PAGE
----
Additionally, competitive online team games also provide an excellent medium for enhancing social skills, particularly teamwork, and collaboration. A game mentioned earlier, Starcraft 2, has a highly in depth competitive culture and multiplayer community (as do games like League of Legends and DOTA 2). Poling (2013) conducted a study in which he taught an entire course using Starcraft 2 as the primary mode of instruction throughout. According to Poling (2013) “the StarCraft 2 course encouraged learners to create new knowledge by synthesizing what they know and learn in the game world with how they can apply those skills and concepts to their real-life professional world. It used StarCraft 2 as a digital sandbox where they had to learn to work well with others in order to succeed.” Based on interviews from three participants, it was expressed that they felt they had enhanced their knowledge regarding “collaboration, teamwork, and leadership” as a result of the course. Poling (2013) reported that “one of the most important lessons they learned from both the in-person and online collaboration processes was that collaboration is essentially about managing human relationships, maintaining effective communication, and learning how to work with others despite their differences.”
Video games have also been shown to be able to influence pro-social behaviors. Greitemeyer and Osswald (2010) conducted a study in which they had subjects (MAge = 21.81; SAge = not reported; university students) play one of four games. In the interest of brevity, I will focus on only two. One of those games was called Lemmings and was chosen because they researchers deemed it a pro-social game. In this game, Lemmings drop from an entrance and walk forward unless there is something in their path, in which case they turn around. If the player does nothing, they will walk off the edge of cliffs and die. The purpose of the game is to guide the lemmings safely to the exits using a limited number of skills. It was deemed pro-social because the focus of the game is helping the lemming survive. The game Tetris was used as a neutral-social game. In this game, players must arrange geometrical shapes into horizontal lines to earn points. Players were asked to play their respective game for 8 min. After playing, they were presented with various social situations and their responses were recorded. The subjects were unaware that these were part of the study. In one study, the experimenter knocked some pencils onto the floor while talking to the subject. In another (which used a different pro-social game), a male confederate entered the room and verbally and physically harassed a female experimenter as if he were an ex-boyfriend who couldn't accept that their relationship was over. In both cases, the subjects who played the pro-social game were more likely to help the experimenter than the subjects who played the neutral game. The point is video games can have a positive influence on social behaviors (Durkin and Barber, 2002; Lenhart et al., 2008; Dalisay et al., in press), at least when played in moderation (Przybylski, 2014). Prosocial video games like lemmings can foster altruism, which could be good for encouraging students to help each other if one of them is struggling in class, and multiplayer games like World of Warcraft or Starcraft 2 can foster the social skills needed to coordinate and cooperate with other people, which could enhance student's ability to engage in group assignments.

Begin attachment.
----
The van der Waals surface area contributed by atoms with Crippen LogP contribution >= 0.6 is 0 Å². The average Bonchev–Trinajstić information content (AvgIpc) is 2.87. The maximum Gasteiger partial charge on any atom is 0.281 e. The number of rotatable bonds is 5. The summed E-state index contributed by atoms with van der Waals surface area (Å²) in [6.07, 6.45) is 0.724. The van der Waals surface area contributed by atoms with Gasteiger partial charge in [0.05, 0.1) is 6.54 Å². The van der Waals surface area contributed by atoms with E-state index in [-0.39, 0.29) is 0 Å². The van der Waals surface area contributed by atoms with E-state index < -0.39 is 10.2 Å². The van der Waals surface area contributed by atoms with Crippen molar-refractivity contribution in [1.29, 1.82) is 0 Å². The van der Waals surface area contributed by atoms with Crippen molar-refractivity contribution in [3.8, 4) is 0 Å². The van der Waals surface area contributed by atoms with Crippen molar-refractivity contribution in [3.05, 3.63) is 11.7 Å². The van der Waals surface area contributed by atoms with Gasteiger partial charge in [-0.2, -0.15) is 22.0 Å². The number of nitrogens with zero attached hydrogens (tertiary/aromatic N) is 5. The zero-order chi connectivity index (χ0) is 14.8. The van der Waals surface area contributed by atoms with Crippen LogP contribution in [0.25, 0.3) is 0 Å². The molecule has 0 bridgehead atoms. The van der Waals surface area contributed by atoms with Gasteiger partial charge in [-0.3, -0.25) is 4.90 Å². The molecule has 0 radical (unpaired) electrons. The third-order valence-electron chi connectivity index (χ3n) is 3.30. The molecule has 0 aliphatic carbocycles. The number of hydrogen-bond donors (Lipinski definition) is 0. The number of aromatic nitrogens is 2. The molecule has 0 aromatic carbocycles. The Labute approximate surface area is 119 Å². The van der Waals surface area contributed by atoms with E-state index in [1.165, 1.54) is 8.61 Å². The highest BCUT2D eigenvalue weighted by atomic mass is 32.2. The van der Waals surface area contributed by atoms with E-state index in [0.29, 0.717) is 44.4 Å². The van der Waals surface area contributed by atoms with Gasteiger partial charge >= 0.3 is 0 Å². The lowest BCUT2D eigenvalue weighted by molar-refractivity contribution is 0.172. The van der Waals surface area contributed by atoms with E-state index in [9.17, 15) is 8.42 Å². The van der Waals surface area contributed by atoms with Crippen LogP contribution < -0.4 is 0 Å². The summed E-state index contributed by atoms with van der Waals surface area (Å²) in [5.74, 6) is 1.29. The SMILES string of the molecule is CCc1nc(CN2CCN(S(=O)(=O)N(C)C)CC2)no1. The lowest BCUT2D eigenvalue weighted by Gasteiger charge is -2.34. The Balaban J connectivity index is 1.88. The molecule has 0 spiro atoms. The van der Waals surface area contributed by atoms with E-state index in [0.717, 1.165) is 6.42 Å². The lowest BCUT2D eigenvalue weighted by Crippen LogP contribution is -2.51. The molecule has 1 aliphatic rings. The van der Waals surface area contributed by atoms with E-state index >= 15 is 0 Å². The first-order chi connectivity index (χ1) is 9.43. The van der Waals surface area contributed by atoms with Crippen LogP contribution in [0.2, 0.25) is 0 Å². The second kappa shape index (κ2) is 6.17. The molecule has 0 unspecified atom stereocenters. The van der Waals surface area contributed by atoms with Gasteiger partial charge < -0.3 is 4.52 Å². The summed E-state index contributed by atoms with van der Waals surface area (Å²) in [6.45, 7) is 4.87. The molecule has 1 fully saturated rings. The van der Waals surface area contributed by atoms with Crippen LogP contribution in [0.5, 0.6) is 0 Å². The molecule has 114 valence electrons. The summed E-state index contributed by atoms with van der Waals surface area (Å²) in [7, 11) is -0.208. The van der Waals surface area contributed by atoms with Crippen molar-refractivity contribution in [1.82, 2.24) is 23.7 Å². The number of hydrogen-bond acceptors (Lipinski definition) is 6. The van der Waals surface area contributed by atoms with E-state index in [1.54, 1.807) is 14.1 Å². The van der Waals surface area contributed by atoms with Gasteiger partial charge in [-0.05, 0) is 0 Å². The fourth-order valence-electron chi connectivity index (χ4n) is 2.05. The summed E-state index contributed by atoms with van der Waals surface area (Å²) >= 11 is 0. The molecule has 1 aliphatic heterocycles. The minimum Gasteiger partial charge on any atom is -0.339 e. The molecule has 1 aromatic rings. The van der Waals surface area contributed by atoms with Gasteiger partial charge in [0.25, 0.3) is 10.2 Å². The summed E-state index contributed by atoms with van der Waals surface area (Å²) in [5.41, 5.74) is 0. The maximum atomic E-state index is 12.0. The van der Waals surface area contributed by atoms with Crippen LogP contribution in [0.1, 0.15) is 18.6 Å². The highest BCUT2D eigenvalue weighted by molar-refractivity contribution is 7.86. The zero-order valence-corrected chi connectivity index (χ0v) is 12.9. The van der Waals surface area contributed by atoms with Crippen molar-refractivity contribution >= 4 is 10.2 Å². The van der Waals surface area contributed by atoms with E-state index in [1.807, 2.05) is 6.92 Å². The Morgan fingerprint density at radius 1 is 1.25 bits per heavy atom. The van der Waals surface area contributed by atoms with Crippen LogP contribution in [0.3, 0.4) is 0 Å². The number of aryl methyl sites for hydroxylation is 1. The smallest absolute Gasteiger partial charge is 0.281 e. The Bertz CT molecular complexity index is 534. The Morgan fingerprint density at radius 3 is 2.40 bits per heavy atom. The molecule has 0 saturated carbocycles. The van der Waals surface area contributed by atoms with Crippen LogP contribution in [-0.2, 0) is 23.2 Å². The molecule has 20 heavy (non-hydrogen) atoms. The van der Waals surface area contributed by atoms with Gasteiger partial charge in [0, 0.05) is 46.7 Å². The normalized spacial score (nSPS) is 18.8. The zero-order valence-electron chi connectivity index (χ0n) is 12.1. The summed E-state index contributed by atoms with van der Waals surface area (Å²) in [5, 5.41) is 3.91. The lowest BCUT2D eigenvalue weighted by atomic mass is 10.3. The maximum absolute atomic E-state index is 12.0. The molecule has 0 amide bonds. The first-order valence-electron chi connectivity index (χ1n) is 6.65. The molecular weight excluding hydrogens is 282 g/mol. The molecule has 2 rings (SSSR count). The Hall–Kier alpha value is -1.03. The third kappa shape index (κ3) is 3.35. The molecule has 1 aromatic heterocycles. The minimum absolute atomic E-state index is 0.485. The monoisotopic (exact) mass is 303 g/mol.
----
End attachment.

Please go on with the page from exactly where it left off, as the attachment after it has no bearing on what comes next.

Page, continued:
Video games have significant potential as a pedagogical tool. In order to begin to explore this potential, the common preconceptions about what video games are and their value must be re-evaluated. In general, there are two rules of thumb that one should keep in mind when considering how to use video games in an educational context. First and foremost, it matters what games you are playing. Puzzle games like Portal, may improve problem solving skills, but do nothing to improve social skills or attentional processing. Multiplayer team games like League of Legends may improve the ability to communicate and cooperate with groups, but may not affect interest in learning more about school work. Historical simulation games, like the Civilization series might enhance a student's motivation to learn more about history, but have no influence over executive functions. It is therefore important to pick and choose the games you may want to use carefully. And second, video games cannot replace a teacher or a curriculum, but judicious use of the appropriate games can complement an educational program.
Conflict of Interest Statement
The author is a scientific consultant for a company that specializes in cognitive training video games.
The author would like to thank Jeanette Rose Moreland for providing thoughtful and helpful comments on early versions of this manuscript.
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Keywords: video games, educational technology, cognitive training, plasticity and learning, games for learning, training-induced changes, training effects
Citation: Ashinoff BK (2014) The potential of video games as a pedagogical tool. Front. Psychol. 5:1109. doi: 10.3389/fpsyg.2014.01109
Received: 15 July 2014; Accepted: 12 September 2014;
Published online: 30 September 2014.
Edited by:Clare Wood, Coventry University, UK
Reviewed by:Kevin Durkin, University of Strathclyde, UK
Copyright © 2014 Ashinoff. This is an open-access article distributed under the terms of the Creative Commons Attribution License (CC BY). The use, distribution or reproduction in other forums is permitted, provided the original author(s) or licensor are credited and that the original publication in this journal is cited, in accordance with accepted academic practice. No use, distribution or reproduction is permitted which does not comply with these terms.